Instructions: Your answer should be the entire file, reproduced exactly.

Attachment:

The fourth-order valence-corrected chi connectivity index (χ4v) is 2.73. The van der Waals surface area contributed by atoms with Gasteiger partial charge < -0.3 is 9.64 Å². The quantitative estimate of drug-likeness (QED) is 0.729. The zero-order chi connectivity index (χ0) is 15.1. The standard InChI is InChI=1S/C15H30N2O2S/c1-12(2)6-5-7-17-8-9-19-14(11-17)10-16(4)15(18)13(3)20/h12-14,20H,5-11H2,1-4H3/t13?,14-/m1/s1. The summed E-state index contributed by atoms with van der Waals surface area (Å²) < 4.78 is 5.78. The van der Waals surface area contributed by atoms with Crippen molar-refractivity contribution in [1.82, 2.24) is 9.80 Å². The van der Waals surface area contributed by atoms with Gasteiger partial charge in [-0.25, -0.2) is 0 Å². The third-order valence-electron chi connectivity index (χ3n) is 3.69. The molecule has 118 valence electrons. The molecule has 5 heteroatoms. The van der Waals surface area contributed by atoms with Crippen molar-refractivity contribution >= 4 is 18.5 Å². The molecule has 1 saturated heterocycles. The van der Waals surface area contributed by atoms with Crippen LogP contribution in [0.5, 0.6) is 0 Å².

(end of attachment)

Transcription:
The fourth-order valence-corrected chi connectivity index (χ4v) is 2.73. The van der Waals surface area contributed by atoms with Gasteiger partial charge < -0.3 is 9.64 Å². The quantitative estimate of drug-likeness (QED) is 0.729. The zero-order chi connectivity index (χ0) is 15.1. The standard InChI is InChI=1S/C15H30N2O2S/c1-12(2)6-5-7-17-8-9-19-14(11-17)10-16(4)15(18)13(3)20/h12-14,20H,5-11H2,1-4H3/t13?,14-/m1/s1. The summed E-state index contributed by atoms with van der Waals surface area (Å²) < 4.78 is 5.78. The van der Waals surface area contributed by atoms with Crippen molar-refractivity contribution in [1.82, 2.24) is 9.80 Å². The van der Waals surface area contributed by atoms with Gasteiger partial charge in [-0.25, -0.2) is 0 Å². The third-order valence-electron chi connectivity index (χ3n) is 3.69. The molecule has 118 valence electrons. The molecule has 5 heteroatoms. The van der Waals surface area contributed by atoms with Crippen molar-refractivity contribution >= 4 is 18.5 Å². The molecule has 1 saturated heterocycles. The van der Waals surface area contributed by atoms with Crippen LogP contribution in [0.5, 0.6) is 0 Å².